Monday, December 30, 2013


Dear Bloggie friends and readers, near and far:

Another year has gone by, and as we get ready to welcome 2014, the Year of the Horse, I want to remind you that any obstacles we encounter in our writing or in our life are just opportunities to make us better.

May 2014 fill you with the strength of the horse so you can accomplish all your goals.

Keep writing and I'll see you in 2014!

Thursday, December 12, 2013

Attention Canadian Writers!


21st Annual Short Prose Competition for Developing Writers
$2,500 PRIZE

The Writers' Union of Canada is pleased to announce that submissions are being accepted until March 1, 2014 for the 21st Annual Short Prose Competition for Developing Writers. The winning entry will be the best Canadian work of up to 2,500 words in the English language, fiction or non-fiction, written by an unpublished author.

$2,500 for the winning entry, and the entries of the winner and finalists will be submitted to three Canadian magazines.

Writers Mark Abley, Ranj Dhaliwal, and Erin Dunham will serve as the jury.

This competition is open to all Canadian citizens and landed immigrants who have not had a book published in any genre and who do not currently have a contract with a book publisher. Original and unpublished (English language) fiction or non-fiction is eligible.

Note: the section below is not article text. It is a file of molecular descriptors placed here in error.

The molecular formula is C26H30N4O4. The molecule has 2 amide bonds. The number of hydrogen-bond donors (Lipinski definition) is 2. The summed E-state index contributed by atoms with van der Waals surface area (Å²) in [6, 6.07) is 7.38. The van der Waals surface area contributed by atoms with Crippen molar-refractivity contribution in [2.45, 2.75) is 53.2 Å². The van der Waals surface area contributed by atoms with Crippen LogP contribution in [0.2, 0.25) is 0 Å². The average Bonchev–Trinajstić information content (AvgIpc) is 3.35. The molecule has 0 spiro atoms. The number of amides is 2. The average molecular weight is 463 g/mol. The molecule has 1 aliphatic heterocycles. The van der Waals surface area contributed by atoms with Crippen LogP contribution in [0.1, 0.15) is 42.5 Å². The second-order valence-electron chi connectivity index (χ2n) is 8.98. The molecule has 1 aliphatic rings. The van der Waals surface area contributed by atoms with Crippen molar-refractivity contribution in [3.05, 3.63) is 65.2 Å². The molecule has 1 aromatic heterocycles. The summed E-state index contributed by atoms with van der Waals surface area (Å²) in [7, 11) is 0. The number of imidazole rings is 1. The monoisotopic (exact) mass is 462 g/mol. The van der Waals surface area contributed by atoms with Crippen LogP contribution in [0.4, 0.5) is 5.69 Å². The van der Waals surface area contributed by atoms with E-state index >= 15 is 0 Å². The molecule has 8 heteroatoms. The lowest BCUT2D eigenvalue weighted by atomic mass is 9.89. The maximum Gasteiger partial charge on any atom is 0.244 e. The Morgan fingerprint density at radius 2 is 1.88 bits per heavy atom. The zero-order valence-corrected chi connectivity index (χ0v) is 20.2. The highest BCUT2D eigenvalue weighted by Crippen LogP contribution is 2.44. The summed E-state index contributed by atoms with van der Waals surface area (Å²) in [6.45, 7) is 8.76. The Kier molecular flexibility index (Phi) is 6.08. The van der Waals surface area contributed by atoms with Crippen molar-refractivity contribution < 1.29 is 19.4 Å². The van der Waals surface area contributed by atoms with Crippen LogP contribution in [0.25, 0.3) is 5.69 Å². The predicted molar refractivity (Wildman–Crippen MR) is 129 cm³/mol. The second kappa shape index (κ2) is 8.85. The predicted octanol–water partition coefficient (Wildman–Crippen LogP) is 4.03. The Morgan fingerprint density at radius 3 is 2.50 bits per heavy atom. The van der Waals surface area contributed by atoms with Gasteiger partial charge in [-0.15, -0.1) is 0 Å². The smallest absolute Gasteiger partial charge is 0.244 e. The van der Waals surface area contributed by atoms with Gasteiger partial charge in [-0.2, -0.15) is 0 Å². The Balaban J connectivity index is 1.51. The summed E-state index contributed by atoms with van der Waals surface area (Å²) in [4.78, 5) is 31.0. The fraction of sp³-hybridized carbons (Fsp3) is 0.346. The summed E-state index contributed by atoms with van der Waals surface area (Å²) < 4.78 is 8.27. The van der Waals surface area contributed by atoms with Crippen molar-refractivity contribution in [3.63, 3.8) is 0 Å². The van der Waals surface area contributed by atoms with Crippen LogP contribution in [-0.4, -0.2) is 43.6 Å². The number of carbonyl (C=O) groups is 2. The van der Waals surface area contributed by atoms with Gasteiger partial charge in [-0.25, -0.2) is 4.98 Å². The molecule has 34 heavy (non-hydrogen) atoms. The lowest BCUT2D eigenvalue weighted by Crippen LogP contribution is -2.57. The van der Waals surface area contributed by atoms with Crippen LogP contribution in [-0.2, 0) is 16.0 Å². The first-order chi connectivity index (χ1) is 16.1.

Entries should be typed, double-spaced, in a clear twelve-point font, and the pages numbered on 8.5 x 11 paper, not stapled.
Submissions will be accepted in hardcopy only.
Include a separate cover letter with title of story, full name, address, phone number, email address, word count, and number of pages of entry.
Please type the name of entrant and the title of entry on each numbered page. This is not a blind competition.
Make cheque or money order payable to The Writers' Union of Canada. Multiple entries can be submitted together and fees can be added and paid with one cheque or money order, $29 per entry.
Entries must be postmarked by March 1, 2014 to be eligible.
Mail entries to: SPC Competition, The Writers' Union of Canada, 90 Richmond Street East, Suite 200, Toronto, ON M5C 1P1.

Results will be posted at in May 2014. Manuscripts will not be returned.

Friday, November 15, 2013

How committed to writing are you?

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With the ubiquitous social media tempting us 24/7, it is difficult for part-time writers to sit down and commit to one hour of quality writing.
NOTE: When I say part-time writers, I mean those of us who have a full-time job outside the writing industry and only write on our spare time.
I read an article that talked about the different distractions we face. These are some of the examples below.